IEA Training Manual - Module 8

1.4 Examples

The SoE reporting system in India provides a good example where monitoring and evaluation became a tool to make the national process a success (Box 1). Monitoring and evaluation increased the perception of saliency (i.e., of current importance), credibility (i.e., can we believe the results) and legitimacy (i.e., can we trust the results) of the environmental assessment. In India’s case you can see a systematic effort to embed SoE reporting in state-level governance to addresses environmental issues (e.g., in Punjab, Kerala and Chandigarh), and to strengthen capacities at the level of individuals, organizations (e.g., state and national lead agencies) and institutions (i.e., evidence-based policy making).

Box 1: SoE Reporting, India – Monitoring and Evaluation of a Reporting Process

The SoE reporting system of India has been monitored and evaluated closely, with the aim of embedding the reporting system in the practice of state governments. This ongoing programme involves building capacities for the preparation of SoE reports within the state/regional institutions and governments and the national government, and supporting triennial SoE reporting by state and national governments.

The process was carefully designed. Only a few expert institutions, designated national host institutions (NHI), were given the responsibility of identifying state host institutions (SHI) and building interest and capability within those SHIs to undertake SoE reporting. Beyond training, NHI also review progress made by SHIs in developing their products, provide expert input on the frameworks of analysis and critically analyze the products before final publication.

SHIs are responsible for identifying and mobilizing partners, facilitating a participatory process, collecting and analyzing information, interacting with NHIs and developing SoE products.
At the national level, the Indian Ministry of Environment and Forests, the lead ministry for the programme, periodically evaluates the progress made by NHIs and SHIs through review meetings. Funding is tied to the demonstration of progress.

A two-stage monitoring and evaluation process is in place. The NHIs’ performance evaluation (done by the ministry) is linked to the level of success they achieve, as indicated by the number of states that have made significant progress towards establishing systems for SoE analysis, and for publishing a final SoE report. The second element relates to the linkage between NHI and SHIs, and it is only through NHI certification that an SHI receives funding. In this case, the tangible indicator is the SoE report, but interim continuity in the process is ensured by the NHI, as their ultimate evaluation is based on the number of reports they supported. As for the imperatives at the state level, a careful selection of SHIs is essential for the success of this programme. A proactive SHI, with its linkages and wherewithal, will ensure a close monitoring of the actors/institutions involved, and will deliver results.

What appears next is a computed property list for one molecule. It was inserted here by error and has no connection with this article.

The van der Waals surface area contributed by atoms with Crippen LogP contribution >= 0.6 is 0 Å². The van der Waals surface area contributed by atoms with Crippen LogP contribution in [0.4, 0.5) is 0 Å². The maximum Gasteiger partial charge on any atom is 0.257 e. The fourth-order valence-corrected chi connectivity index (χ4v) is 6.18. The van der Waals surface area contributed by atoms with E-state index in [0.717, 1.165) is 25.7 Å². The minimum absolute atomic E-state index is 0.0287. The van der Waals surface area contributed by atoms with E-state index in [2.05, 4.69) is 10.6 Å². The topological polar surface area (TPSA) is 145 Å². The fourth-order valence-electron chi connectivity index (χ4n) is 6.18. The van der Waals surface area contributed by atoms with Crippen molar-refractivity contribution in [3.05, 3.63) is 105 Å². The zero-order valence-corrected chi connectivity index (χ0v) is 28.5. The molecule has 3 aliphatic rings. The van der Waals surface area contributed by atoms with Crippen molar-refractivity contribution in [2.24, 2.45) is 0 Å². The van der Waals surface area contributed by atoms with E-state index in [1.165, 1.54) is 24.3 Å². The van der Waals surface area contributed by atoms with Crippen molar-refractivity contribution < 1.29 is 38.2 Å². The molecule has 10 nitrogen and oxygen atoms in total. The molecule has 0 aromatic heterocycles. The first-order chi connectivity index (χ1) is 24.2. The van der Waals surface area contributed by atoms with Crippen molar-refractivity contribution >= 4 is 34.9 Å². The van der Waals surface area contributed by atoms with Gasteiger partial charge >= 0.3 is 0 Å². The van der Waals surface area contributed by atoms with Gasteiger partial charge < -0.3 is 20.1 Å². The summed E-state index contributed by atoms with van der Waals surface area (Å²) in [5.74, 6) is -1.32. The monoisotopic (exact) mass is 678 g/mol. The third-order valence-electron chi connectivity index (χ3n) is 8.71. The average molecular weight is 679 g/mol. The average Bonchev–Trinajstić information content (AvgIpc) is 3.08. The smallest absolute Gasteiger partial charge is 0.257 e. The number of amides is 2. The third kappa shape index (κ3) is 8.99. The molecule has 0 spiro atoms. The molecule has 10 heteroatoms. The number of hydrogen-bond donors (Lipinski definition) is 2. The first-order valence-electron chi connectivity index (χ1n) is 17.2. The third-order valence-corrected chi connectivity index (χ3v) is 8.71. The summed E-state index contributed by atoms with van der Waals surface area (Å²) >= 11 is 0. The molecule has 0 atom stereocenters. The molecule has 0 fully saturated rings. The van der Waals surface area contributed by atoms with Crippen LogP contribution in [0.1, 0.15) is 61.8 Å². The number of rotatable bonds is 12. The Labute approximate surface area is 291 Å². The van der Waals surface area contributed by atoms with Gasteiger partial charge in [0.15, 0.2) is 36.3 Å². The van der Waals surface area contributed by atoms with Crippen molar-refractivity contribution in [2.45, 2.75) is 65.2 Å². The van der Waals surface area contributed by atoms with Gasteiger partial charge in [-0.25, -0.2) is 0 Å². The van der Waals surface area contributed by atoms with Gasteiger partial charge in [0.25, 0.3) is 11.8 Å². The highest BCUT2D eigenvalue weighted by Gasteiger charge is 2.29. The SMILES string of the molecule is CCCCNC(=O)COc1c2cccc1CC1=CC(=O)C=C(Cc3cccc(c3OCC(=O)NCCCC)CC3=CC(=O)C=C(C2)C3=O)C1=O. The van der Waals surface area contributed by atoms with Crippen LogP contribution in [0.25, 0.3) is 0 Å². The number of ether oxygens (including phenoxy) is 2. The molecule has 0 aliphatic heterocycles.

Overall response to the programme has been mixed, but SHIs that have taken this initiative seriously are establishing benchmarks for all states, even those that are less responsive. Some progressive states, such as Punjab, Chandigarh and Kerala, have successfully produced SoEs, and are working towards their next products, focusing on emerging environmental challenges.

Monitoring and evaluation of an IEA process enhances communication between the cycle of scientific data collection and processing, and the cycle of policy making. This “coupling” function can help to ensure that evidence originating from either scientific or indigenous knowledge is fed into policy making early enough. Because it can take decades and a series of political cycles to develop the right set of policies after discovery of the first evidence of an emerging environmental problem, the role of monitoring cannot be overstated.

Without an impact strategy (Module 3) and monitoring and evaluation (Module 8), the IEA process could run the risk of not being able to influence policy making.

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